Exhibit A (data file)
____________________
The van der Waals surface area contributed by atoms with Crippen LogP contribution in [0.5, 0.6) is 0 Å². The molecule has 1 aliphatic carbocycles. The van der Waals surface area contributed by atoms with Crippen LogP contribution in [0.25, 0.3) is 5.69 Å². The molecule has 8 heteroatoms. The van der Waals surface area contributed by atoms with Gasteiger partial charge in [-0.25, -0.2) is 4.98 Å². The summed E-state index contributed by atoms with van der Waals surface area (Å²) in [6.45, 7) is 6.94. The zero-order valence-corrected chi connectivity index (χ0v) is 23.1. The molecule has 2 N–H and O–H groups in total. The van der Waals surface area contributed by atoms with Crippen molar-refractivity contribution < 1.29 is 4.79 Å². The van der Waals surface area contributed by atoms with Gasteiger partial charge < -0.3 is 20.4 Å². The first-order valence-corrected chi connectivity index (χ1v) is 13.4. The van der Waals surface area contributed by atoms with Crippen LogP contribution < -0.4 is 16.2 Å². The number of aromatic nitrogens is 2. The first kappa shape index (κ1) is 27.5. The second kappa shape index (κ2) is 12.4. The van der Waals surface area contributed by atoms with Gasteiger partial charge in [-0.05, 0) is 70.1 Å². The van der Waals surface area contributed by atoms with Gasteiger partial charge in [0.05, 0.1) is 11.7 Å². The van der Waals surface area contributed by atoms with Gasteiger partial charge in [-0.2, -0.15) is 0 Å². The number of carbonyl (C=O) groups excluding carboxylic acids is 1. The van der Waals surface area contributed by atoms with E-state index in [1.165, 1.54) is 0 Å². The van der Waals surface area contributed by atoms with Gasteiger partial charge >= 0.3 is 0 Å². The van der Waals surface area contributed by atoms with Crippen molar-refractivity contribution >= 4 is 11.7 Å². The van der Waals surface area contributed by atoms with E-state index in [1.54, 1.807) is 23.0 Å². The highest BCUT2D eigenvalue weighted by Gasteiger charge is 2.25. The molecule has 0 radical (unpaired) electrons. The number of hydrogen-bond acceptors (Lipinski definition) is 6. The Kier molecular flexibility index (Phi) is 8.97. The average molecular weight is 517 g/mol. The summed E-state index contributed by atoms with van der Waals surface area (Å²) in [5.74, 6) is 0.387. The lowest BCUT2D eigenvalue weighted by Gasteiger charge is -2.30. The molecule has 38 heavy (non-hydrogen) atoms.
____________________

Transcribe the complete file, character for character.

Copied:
The van der Waals surface area contributed by atoms with Crippen LogP contribution in [0.5, 0.6) is 0 Å². The molecule has 1 aliphatic carbocycles. The van der Waals surface area contributed by atoms with Crippen LogP contribution in [0.25, 0.3) is 5.69 Å². The molecule has 8 heteroatoms. The van der Waals surface area contributed by atoms with Gasteiger partial charge in [-0.25, -0.2) is 4.98 Å². The summed E-state index contributed by atoms with van der Waals surface area (Å²) in [6.45, 7) is 6.94. The zero-order valence-corrected chi connectivity index (χ0v) is 23.1. The molecule has 2 N–H and O–H groups in total. The van der Waals surface area contributed by atoms with Crippen molar-refractivity contribution < 1.29 is 4.79 Å². The van der Waals surface area contributed by atoms with Gasteiger partial charge < -0.3 is 20.4 Å². The first-order valence-corrected chi connectivity index (χ1v) is 13.4. The van der Waals surface area contributed by atoms with Crippen LogP contribution < -0.4 is 16.2 Å². The number of aromatic nitrogens is 2. The first kappa shape index (κ1) is 27.5. The second kappa shape index (κ2) is 12.4. The van der Waals surface area contributed by atoms with Gasteiger partial charge in [-0.05, 0) is 70.1 Å². The van der Waals surface area contributed by atoms with Gasteiger partial charge in [0.05, 0.1) is 11.7 Å². The van der Waals surface area contributed by atoms with Gasteiger partial charge in [-0.2, -0.15) is 0 Å². The number of carbonyl (C=O) groups excluding carboxylic acids is 1. The van der Waals surface area contributed by atoms with E-state index in [1.165, 1.54) is 0 Å². The van der Waals surface area contributed by atoms with Gasteiger partial charge >= 0.3 is 0 Å². The van der Waals surface area contributed by atoms with Crippen molar-refractivity contribution >= 4 is 11.7 Å². The van der Waals surface area contributed by atoms with E-state index in [1.54, 1.807) is 23.0 Å². The highest BCUT2D eigenvalue weighted by Gasteiger charge is 2.25. The molecule has 0 radical (unpaired) electrons. The number of hydrogen-bond acceptors (Lipinski definition) is 6. The Kier molecular flexibility index (Phi) is 8.97. The average molecular weight is 517 g/mol. The summed E-state index contributed by atoms with van der Waals surface area (Å²) in [5.74, 6) is 0.387. The lowest BCUT2D eigenvalue weighted by Gasteiger charge is -2.30. The molecule has 38 heavy (non-hydrogen) atoms.